Bearclaw Coffee scores again with their latest successful public relations stunt. Note that public relations stunts are positive things, when orchestrated correctly. This week, the company dispatched one of its mobile coffee vans to the site of their recently announced new location in downtown Detroit and served $.05 cups of coffee to hordes of customers and media.

Bearclaw grabs for Detroit’s gourmet coffee customers
Louis Aguilar / The Detroit News

DETROIT — Here in this gourmet-coffee deprived city, a good cup of Bearclaw coffee for a nickel has become a media circus.

On a corner of Lafayette between First and Second streets, Bearclaw Coffee Co. has set up its mobile coffee unit — a big orange van — to sell coffee for 5 cents until 10 a.m. Tuesday. As of 7:30 a.m., there have been as many reporters as customers, all of whom are happy to talk to as long as they get their morning cup of joe.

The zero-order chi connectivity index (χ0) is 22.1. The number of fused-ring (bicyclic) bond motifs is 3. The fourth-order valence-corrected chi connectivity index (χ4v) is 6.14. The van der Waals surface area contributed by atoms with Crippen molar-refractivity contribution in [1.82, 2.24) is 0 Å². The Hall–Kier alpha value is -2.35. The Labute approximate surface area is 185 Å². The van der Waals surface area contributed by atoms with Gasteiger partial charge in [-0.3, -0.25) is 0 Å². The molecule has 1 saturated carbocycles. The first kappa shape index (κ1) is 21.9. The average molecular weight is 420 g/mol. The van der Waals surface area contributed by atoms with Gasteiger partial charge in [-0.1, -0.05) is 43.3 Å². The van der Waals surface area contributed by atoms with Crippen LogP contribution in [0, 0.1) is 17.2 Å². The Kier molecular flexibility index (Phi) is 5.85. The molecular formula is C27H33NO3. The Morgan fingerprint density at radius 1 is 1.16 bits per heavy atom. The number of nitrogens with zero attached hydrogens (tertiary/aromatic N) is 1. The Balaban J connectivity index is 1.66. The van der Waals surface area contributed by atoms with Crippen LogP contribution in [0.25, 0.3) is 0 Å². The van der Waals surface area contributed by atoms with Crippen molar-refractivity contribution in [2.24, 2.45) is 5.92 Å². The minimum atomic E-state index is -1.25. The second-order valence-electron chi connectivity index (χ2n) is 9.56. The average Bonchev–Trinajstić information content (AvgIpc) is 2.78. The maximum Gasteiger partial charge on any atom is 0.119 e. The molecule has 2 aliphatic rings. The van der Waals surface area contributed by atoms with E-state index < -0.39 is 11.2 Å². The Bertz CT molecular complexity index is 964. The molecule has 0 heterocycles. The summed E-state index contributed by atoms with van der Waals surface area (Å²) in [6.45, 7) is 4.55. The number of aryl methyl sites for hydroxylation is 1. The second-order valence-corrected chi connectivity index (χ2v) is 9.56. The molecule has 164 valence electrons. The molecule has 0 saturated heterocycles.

“Ever since the Starbucks closed on Jefferson (Avenue), it’s like, my God, where do you go around here?” said Daniella Martin, 37, referring to a former café across from Belle Isle. It’s one of two Starbucks cafes that closed in recent weeks, leaving Detroit with fewer Starbucks than the airport.

Little wonder, reporters were circling the customers at the Bearclaw van. The van is parked across from its future permanent home, the Fort Shelby Doubletree Guest Suites, which is undergoing an $82 million renovation.

Bearclaw is a Dexter-based chain. The Fort Shelby will be its first Detroit location. The Fort Shelby is slated to open in mid-December. Besides Bearclaw, Fort Shelby Doubletree will have more than 200 hotel rooms, a martini lounge, a Finn & Porter steakhouse, and 38,000 square feet of conference space.

The building also will include upscale apartments that may become condominiums. The original 10-story building opened in 1917 and was called the Hotel Fort Shelby, named after a British fort that once stood near the site. In 1927, a taller 21-story addition was added, designed by the famed architect Albert Kahn. The hotel’s last tenant, a bar, left in 1998.